What to Do if Sweat Bees Sting?
Sweat bees are small insects which have been known to cause itching, burning or irritation. They are very common in the summer months but they can occur at any time of year. Their bites usually appear on your arms and legs. You may experience itchy welts all over your body after a few hours of exposure. The itching will go away within a day or two but the pain may last for several days. Some people develop a rash on their skin after being stung. A rash is caused when tiny blood vessels become inflamed and burst causing redness, swelling and blistering.
The best way to treat sweat bees is with insecticidal soap (IBSM) such as Lysol® Insect Killer or Permethrin® Spray. These products kill the bugs without harming humans or pets. Other ways to deal with them include using insect repellent containing DEET or picaridin.
These products work well against other types of mosquitoes too. If you live in a tropical climate, you might consider wearing long sleeves and pants during the hottest part of the day so that the bugs don’t have access to your skin.
If you’re concerned about sweating bees, then it’s always good to consult a doctor since there are many possible causes for sweating bees. If you think a reaction is severe, seek medical attention immediately.
What does a sweat bee sting look like?
A sweat bees stinger is very small and may even go unnoticed by the human eye. Typically, a person stung by a sweat bee will experience a burning or itching sensation at the site of the sting within one to five minutes. This will then develop into redness followed by a hard, painful swelling within ten to twenty minutes. Sweat bees are attracted to dark colors so wearing light-colored clothing may help deter them from landing on you.
What does sweat bee venom look like?
Sweat bee venom is a clear, colorless fluid containing a mixture of chemicals. It can be used in small quantities for medical and pharmaceutical purposes including the production of drugs for treating heart conditions (irregular heartbeat) and hypertension (high blood pressure). The venom can also be used as an insecticide.
How to get rid of sweat bees?
There are various ways to get rid of sweat bees. One of the most effective strategies is to prevent them entering your property in the first place. Sweat bees are attracted to light so keeping porch lights off during the evening will help deter them from entering. Other ways to prevent entry include keeping windows and doors closed and installing screens on windows and doors. Sweat bees also dislike smoke and incense so burning these during the evening may help keep them away.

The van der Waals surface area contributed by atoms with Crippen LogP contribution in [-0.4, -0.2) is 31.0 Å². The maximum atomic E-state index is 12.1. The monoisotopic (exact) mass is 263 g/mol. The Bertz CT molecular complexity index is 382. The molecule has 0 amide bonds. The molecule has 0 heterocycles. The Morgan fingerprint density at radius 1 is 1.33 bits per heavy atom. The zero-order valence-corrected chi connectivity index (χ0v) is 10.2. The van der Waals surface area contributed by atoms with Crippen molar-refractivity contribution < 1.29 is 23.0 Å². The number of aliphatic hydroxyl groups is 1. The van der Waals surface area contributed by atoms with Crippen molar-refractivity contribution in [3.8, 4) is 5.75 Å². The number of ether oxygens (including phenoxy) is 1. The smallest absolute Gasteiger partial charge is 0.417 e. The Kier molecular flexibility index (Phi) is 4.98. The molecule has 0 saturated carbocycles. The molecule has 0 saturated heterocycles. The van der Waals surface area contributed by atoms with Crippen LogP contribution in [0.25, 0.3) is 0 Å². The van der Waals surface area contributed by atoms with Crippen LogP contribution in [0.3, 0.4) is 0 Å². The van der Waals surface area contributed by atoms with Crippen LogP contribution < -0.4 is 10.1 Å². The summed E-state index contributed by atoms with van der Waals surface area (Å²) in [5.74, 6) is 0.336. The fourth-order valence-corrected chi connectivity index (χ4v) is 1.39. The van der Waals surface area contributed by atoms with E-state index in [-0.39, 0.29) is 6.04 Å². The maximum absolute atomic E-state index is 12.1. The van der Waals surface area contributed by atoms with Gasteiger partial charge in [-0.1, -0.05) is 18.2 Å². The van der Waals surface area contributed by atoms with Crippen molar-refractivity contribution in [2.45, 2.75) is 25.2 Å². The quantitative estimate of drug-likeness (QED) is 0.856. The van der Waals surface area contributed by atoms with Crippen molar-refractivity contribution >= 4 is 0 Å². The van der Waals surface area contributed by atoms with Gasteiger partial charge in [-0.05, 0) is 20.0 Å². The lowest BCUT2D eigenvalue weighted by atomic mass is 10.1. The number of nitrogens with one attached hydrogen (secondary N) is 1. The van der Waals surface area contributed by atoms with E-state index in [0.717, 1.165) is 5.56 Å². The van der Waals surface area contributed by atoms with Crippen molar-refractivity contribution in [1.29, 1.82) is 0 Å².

If you have already been stung by a sweat bee, there are various ways to get rid of them. One of the most common ways is to apply a paste made from water and laundry detergent to the affected area. This works by dehydrating and suffocating the insect.
Other ways to get rid of sweat bees include:
Wearing light-colored, loose clothing
Applying insect repellent containing DEET or “picaridin” to the skin
Burning incense or a candle inside the building
Spraying an aerosol insecticide such as “Raid” into the air (make sure to follow the directions closely)
Sweat bees can cause itchy welts. In some cases, they may even go unnoticed and the person stung may not experience any ill-effects at all. Nevertheless, if you notice any symptoms or feel unwell after being stung by a sweat bee, you should seek medical attention immediately.
Sources & references used in this article:
Social and ecological contexts of trophallaxis in facultatively social sweat bees, Megalopta genalis and M. ecuadoria (Hymenoptera, Halictidae) by WT Wcislo, VH Gonzalez – Insectes Sociaux, 2006 – Springer
The evolution of nocturnal behaviour in sweat bees, Megalopta genalis and M. ecuadoria (Hymenoptera: Halictidae): an escape from competitors and enemies? by WT Wcislo, L Arneson, K Roesch… – Biological Journal of …, 2004 – academic.oup.com
Honey Bees, Bumble Bees, Carpenter Bees and Sweat Bees by RE Wright, P Mulder, HC Reed – 2016 – shareok.org
15’Behavioral environments of sweat bees (Halictinae) in relation to variability in social organization by JH Fabre – The evolution of social behaviour in insects and …, 1997 – books.google.com
Assured fitness returns favor sociality in a mass-provisioning sweat bee, Megalopta genalis (Hymenoptera: Halictidae) by AR Smith, WT Wcislo, S O’donnell – Behavioral Ecology and Sociobiology, 2003 – Springer